ANSWER: It depends. If there are simply a series of small screw-holes drilled and tapped into the frame, and the gun is still within 2 ounces of standard weight, the holes would not be considered a prohibited modification. However, if it appears that the holes serve a separate purpose (such as lightening), they may be challenged by a range official or competitor. We would advise you to contact NROI for an official ruling.

14) I see that the new interpretation allows me to change the shape of the grips on my revolver. Are there limits?

ANSWER: Not at this time. NROI and the USPSA Board of Directors will be monitoring the Production Division closely, and if it appears that the freedom to change and/or modify revolver grip profiles is being abused for competitive advantage, restrictions may be imposed at a later date.

15) Are revolvers required to “fit the box” for use in USPSA Production Division?

ANSWER: NO. Per Appendix D4 item 7, revolvers are exempt from maximum size limits.

16) I am looking at buying a “custom shop” gun which is based on a model that is approved for USPSA Production Division, but has different features than the normal off-the-shelf model. Is it legal to use in competition?

ANSWER: It depends. In general, the custom shop can do any modifications which are also permitted for you to do. So, the custom shop can add texture in the permitted areas, can do internal work on trigger mechanisms, can fit an aftermarket barrel of the same length/caliber/contour, can install aftermarket sights, etc.

However, for use in the USPSA Production Division, modifications are constrained no matter who performs them. So, if a modification would make a gun illegal for use in Production Division, that modification is illegal even if it came from the manufacturer’s custom shop. For example, the custom shop may not add or remove material to change the profile of the grip-frame, add or reshape a beavertail, remove or disable safety mechanisms, add an external magwell, mill the slide to achieve a different contour, etc. Modifications which are not specifically allowed in Appendix D4 or a published NROI ruling would result in a “new/unapproved model”, illegal for use in USPSA Production Division, no matter whether those modifications are made by you, your gun-smith or the manufacturer’s custom-shop.

Please note that there is a process by which a manufacturer can freely innovate features on guns intended for USPSA Production Division. When they have produced at least 2000 units in a new configuration, they may submit the new model to NROI for approval in USPSA Production Division. When the gun has been certified as compliant with the Production Division rules, the new “custom shop” model will be added to the list of “approved guns”.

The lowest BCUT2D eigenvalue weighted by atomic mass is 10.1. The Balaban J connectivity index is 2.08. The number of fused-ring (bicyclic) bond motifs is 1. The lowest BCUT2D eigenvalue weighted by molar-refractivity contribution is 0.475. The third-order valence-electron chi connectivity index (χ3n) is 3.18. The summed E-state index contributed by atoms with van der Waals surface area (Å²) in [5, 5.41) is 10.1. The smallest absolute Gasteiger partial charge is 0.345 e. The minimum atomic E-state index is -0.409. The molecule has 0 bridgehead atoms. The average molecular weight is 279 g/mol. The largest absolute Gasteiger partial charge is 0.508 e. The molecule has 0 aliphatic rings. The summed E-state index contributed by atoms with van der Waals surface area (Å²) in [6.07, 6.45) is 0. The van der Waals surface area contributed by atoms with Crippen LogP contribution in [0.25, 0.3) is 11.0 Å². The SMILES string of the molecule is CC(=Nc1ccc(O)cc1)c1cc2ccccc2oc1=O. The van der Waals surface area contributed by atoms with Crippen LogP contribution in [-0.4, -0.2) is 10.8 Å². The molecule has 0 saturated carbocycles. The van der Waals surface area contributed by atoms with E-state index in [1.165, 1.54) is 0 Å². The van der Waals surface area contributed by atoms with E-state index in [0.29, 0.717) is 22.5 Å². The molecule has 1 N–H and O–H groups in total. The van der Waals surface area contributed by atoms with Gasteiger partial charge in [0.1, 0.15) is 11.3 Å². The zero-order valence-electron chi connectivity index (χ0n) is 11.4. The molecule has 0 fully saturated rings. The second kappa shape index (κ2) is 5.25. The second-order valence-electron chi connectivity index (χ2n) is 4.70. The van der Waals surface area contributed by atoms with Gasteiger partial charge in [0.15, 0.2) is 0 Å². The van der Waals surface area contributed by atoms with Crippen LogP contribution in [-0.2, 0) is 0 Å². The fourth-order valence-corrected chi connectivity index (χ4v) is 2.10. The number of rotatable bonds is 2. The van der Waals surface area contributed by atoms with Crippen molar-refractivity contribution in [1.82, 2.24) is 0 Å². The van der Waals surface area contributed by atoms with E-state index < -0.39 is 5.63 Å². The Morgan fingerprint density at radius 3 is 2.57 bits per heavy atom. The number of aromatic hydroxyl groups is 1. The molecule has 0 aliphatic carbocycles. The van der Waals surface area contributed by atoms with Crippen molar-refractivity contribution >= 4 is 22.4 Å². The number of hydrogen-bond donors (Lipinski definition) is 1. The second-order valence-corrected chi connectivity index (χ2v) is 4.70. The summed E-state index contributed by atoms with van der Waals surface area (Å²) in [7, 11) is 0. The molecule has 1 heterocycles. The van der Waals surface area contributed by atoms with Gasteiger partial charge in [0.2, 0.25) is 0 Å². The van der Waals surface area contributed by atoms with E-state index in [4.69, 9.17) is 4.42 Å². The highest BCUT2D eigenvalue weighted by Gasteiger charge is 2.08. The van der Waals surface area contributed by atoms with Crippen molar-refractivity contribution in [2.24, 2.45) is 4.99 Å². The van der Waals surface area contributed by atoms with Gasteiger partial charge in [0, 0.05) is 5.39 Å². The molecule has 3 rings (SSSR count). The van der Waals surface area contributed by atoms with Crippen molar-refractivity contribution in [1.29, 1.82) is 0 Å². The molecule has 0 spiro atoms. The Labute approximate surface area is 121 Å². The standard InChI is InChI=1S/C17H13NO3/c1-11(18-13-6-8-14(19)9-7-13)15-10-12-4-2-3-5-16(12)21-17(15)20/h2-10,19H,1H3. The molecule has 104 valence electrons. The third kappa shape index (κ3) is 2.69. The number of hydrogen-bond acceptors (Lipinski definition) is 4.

17) I have an approved Production Division gun, and the manufacturer now offers a cool mag-release button on their “custom shop” versions of that gun. Can I use that mag-release button, since it is “an OEM part”?

ANSWER: It depends. An external part which extends only the length of the magazine-release button is specifically allowed in section 21.6 of the 2009 interpretation, whether the part is OEM or aftermarket. If the part provides a larger surface area (a big head, a button, a paddle, etc) or is different than the original part in any dimension other than length, the part is only permitted if it is an OEM part available on an approved model of gun.

Note that an internal modification to a magazine-release mechanism which results in shifting the magazine-release laterally (i.e., making the part stick out further on one side of the gun) would be considered an “internal modification”, and is allowed.

Also note that parts from “custom shop” guns are only considered “OEM parts” if the “custom shop” model is on the NROI list of approved guns. If NROI has not certified the “custom shop” gun for USPSA Production Division, using a custom-shop part may be an “external modification”, resulting in a “new/unapproved model” which would be illegal for USPSA Production Division. Contact NROI for an official ruling before switching to the new part.